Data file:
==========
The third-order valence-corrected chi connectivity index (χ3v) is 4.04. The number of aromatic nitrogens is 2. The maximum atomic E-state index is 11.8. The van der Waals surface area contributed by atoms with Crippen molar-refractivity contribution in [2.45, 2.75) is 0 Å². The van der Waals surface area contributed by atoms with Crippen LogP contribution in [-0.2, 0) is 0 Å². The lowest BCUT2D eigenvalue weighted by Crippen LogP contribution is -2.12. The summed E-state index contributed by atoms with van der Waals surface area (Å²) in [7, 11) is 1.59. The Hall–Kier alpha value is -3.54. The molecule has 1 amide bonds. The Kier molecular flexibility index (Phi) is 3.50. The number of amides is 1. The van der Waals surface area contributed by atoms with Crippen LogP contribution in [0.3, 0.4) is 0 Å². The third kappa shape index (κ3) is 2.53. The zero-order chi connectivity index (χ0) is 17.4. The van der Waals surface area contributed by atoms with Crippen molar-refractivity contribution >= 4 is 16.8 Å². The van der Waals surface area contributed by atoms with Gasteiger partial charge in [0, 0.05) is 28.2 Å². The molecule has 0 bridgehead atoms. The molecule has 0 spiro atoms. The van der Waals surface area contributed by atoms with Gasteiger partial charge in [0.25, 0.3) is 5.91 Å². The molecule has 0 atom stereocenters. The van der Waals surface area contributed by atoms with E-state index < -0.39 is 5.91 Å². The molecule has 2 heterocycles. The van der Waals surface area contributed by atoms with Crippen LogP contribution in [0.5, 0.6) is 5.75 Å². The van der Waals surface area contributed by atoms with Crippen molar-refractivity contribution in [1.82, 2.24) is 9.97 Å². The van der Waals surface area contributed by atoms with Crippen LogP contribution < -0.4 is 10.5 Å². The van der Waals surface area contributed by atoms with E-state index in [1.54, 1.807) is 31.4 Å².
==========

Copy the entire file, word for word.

The third-order valence-corrected chi connectivity index (χ3v) is 4.04. The number of aromatic nitrogens is 2. The maximum atomic E-state index is 11.8. The van der Waals surface area contributed by atoms with Crippen molar-refractivity contribution in [2.45, 2.75) is 0 Å². The van der Waals surface area contributed by atoms with Crippen LogP contribution in [-0.2, 0) is 0 Å². The lowest BCUT2D eigenvalue weighted by Crippen LogP contribution is -2.12. The summed E-state index contributed by atoms with van der Waals surface area (Å²) in [7, 11) is 1.59. The Hall–Kier alpha value is -3.54. The molecule has 1 amide bonds. The Kier molecular flexibility index (Phi) is 3.50. The number of amides is 1. The van der Waals surface area contributed by atoms with Crippen LogP contribution in [0.3, 0.4) is 0 Å². The third kappa shape index (κ3) is 2.53. The zero-order chi connectivity index (χ0) is 17.4. The van der Waals surface area contributed by atoms with Crippen molar-refractivity contribution >= 4 is 16.8 Å². The van der Waals surface area contributed by atoms with Gasteiger partial charge in [0, 0.05) is 28.2 Å². The molecule has 0 bridgehead atoms. The molecule has 0 spiro atoms. The van der Waals surface area contributed by atoms with Gasteiger partial charge in [0.25, 0.3) is 5.91 Å². The molecule has 0 atom stereocenters. The van der Waals surface area contributed by atoms with E-state index < -0.39 is 5.91 Å². The molecule has 2 heterocycles. The van der Waals surface area contributed by atoms with Crippen LogP contribution in [0.5, 0.6) is 5.75 Å². The van der Waals surface area contributed by atoms with Crippen molar-refractivity contribution in [1.82, 2.24) is 9.97 Å². The van der Waals surface area contributed by atoms with Crippen LogP contribution < -0.4 is 10.5 Å². The van der Waals surface area contributed by atoms with E-state index in [1.54, 1.807) is 31.4 Å².